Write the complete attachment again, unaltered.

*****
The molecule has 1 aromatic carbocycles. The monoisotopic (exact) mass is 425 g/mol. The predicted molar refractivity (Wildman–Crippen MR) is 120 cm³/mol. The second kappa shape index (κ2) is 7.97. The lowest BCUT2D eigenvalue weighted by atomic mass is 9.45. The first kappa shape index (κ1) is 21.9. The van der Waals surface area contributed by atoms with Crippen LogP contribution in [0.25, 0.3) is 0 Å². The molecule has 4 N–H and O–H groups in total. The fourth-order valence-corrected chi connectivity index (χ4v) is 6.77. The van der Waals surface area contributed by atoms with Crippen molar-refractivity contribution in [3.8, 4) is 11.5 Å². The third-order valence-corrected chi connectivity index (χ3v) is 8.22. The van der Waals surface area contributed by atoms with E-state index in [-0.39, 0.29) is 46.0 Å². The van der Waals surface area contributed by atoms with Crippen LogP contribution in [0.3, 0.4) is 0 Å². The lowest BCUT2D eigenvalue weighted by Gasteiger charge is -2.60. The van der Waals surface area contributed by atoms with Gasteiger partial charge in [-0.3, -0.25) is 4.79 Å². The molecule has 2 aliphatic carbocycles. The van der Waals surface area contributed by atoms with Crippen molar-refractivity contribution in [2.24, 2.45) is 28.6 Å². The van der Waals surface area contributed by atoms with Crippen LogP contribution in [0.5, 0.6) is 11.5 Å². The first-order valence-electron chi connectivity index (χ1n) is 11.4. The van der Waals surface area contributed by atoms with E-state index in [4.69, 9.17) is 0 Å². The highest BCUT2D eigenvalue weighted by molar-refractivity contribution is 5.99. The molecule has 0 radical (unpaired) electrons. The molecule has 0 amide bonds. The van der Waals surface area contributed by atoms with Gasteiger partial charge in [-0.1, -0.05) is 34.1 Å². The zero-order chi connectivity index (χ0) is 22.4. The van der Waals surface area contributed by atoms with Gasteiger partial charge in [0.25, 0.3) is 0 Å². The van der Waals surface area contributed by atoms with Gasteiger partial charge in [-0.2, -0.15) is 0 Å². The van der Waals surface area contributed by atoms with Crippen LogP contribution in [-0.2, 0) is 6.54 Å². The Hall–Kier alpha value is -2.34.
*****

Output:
The molecule has 1 aromatic carbocycles. The monoisotopic (exact) mass is 425 g/mol. The predicted molar refractivity (Wildman–Crippen MR) is 120 cm³/mol. The second kappa shape index (κ2) is 7.97. The lowest BCUT2D eigenvalue weighted by atomic mass is 9.45. The first kappa shape index (κ1) is 21.9. The van der Waals surface area contributed by atoms with Crippen LogP contribution in [0.25, 0.3) is 0 Å². The molecule has 4 N–H and O–H groups in total. The fourth-order valence-corrected chi connectivity index (χ4v) is 6.77. The van der Waals surface area contributed by atoms with Crippen molar-refractivity contribution in [3.8, 4) is 11.5 Å². The third-order valence-corrected chi connectivity index (χ3v) is 8.22. The van der Waals surface area contributed by atoms with E-state index in [-0.39, 0.29) is 46.0 Å². The van der Waals surface area contributed by atoms with Crippen LogP contribution in [0.3, 0.4) is 0 Å². The lowest BCUT2D eigenvalue weighted by Gasteiger charge is -2.60. The van der Waals surface area contributed by atoms with Gasteiger partial charge in [-0.3, -0.25) is 4.79 Å². The molecule has 2 aliphatic carbocycles. The van der Waals surface area contributed by atoms with Crippen molar-refractivity contribution in [2.24, 2.45) is 28.6 Å². The van der Waals surface area contributed by atoms with Crippen LogP contribution in [0.5, 0.6) is 11.5 Å². The first-order valence-electron chi connectivity index (χ1n) is 11.4. The van der Waals surface area contributed by atoms with E-state index in [4.69, 9.17) is 0 Å². The highest BCUT2D eigenvalue weighted by molar-refractivity contribution is 5.99. The molecule has 0 radical (unpaired) electrons. The molecule has 0 amide bonds. The van der Waals surface area contributed by atoms with Gasteiger partial charge in [-0.1, -0.05) is 34.1 Å². The zero-order chi connectivity index (χ0) is 22.4. The van der Waals surface area contributed by atoms with Gasteiger partial charge in [0.25, 0.3) is 0 Å². The van der Waals surface area contributed by atoms with Gasteiger partial charge in [-0.2, -0.15) is 0 Å². The van der Waals surface area contributed by atoms with Crippen LogP contribution in [-0.2, 0) is 6.54 Å². The Hall–Kier alpha value is -2.34.